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  • Writer's pictureKristin Woodward

A Day Without A Woman: a conflict of privilege and duty

y’all. i feel like i have spent almost every moment of the entire past 46 days resisting. i’ve marched. i’ve flown my flag. i’ve called my Senators and signed all  the petitions. i’ve read and watched every bit of MSM and everyother news i can find. i’ve tried to be judicious in social media posting, only sharing the well researched and truly outrageous, while also calling out even the liberal posts that stretch the truth about what is going on in our government. it is honestly fucking exhausting. and, beyond some brief/tangential involvement in bolstering the Jon Osoff campaign, i admit am a complete slacktivist. this shit is utterly confusing, demoralizing and hard.

so that brings me to today. A Day Without A Woman. the next big opportunity to protest and show the current administration that women are a force to be reckoned with. don’t pass us over. don’t tell us what to do with our own bodies. don’t marginalize us by speaking over us. don’t devalue us by paying us less for the out-of-home work we do or assuming the work we do raising the nation’s children and providing a stable, positive home life is easy.

i would love to say that i am making a stand today, declining all work calls in favor of marching and avoiding laundry and dinner duties to drive home the point. on a couple perfectly logical and logistical levels, some of this is just not feasible. and i am a married, salaried, white lady.

not that it changed my plan too much, but Spy is out of town and i have a 6-year old at home with a 102° fever. so, you know. i’m pretty much not gonna just turn my back on the unpaid work involved in all that. how does a mom with 4 kids just not do the work of being a mother, even if she is lucky enough to have a partner to help out, even just for today?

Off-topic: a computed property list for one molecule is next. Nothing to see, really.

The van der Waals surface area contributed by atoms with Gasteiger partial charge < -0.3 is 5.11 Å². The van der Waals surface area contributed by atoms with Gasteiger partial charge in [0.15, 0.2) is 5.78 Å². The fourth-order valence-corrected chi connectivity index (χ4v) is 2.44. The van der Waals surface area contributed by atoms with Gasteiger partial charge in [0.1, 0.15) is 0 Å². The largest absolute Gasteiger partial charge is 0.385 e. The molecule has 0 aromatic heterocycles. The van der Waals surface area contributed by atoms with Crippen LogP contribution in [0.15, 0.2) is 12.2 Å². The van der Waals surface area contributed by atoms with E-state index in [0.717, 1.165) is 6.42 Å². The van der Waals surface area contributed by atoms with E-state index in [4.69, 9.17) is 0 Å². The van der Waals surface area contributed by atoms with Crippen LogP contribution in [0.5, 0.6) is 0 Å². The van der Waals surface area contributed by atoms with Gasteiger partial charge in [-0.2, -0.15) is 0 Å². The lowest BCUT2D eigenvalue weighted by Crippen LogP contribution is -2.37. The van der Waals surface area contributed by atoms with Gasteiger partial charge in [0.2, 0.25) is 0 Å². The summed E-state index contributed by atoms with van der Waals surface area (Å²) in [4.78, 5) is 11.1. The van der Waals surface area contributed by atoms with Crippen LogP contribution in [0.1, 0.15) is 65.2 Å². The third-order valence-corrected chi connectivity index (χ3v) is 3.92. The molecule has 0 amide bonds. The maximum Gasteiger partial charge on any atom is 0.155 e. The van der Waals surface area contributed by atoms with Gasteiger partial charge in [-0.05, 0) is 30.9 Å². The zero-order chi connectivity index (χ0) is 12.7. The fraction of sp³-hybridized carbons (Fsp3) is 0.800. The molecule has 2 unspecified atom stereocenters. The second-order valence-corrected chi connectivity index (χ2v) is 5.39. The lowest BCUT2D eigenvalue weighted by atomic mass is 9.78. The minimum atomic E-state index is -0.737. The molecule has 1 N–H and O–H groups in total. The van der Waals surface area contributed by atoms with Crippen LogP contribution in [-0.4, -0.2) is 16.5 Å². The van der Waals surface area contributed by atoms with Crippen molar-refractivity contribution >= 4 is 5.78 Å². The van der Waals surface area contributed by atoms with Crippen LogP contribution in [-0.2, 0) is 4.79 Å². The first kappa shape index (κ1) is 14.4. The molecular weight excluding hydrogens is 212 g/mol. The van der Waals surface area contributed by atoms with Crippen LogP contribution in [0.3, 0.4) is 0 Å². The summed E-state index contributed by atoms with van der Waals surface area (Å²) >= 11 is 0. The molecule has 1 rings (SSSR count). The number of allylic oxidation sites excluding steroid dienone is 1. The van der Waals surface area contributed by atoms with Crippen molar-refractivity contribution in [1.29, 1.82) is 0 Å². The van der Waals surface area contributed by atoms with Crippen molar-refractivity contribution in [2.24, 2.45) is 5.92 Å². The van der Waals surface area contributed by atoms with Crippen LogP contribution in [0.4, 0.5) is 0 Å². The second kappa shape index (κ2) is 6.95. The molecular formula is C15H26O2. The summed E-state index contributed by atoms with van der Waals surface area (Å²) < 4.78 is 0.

i also am not boycotting paid work today. i am lucky to have a super-flexy salaried job at a small company. i am lucky enough to be able to take a vacation day. however, i happen to have a few calls today that could directly impact whether that small company gets additional business . . . which could directly impact whether i continue to have said super-flexy salaried job, which is the reason we do get to have nice things. . . . i cannot even imagine being a woman waiting tables for $2.13/hour + tips or a woman working retail for Georgia’s $5.15/hour minimum wage (!!), and telling my boss i won’t be in today because i have a point to prove. y’all, nobody should have to lose a day’s pay to exercise their Constitutional rights. 

so on one hand, because (i get it) businesses can’t afford to pay people for work they don’t do, women like me — who, most days, can afford to both financially and culturally — protest and march to support the betterment of those women who can’t just walk out. we stick together and lift each other up, right? we, who can, do in order that the others may benefit.

on the other hand, that is so amazingly emblematic of the entire-fucking-issue, right? all of our voices should be allowed to be heard equally and show the impact of what we all contribute — without financial or social repercussions, especially for the most economically vulnerable of us all. especially for those of us who are not married, salaried, white ladies, who to a large degree, already receive the financial and cultural benefits of this privileged status whether we protest or not.

don’t get me wrong. i am so thankful for and proud of everyone who took a stand today. i’m just mad that being able to do so is such a luxury. and that any of this is even necessary in the first place. but until it’s not, i will persist, nevertheless, to resist — however i am able.

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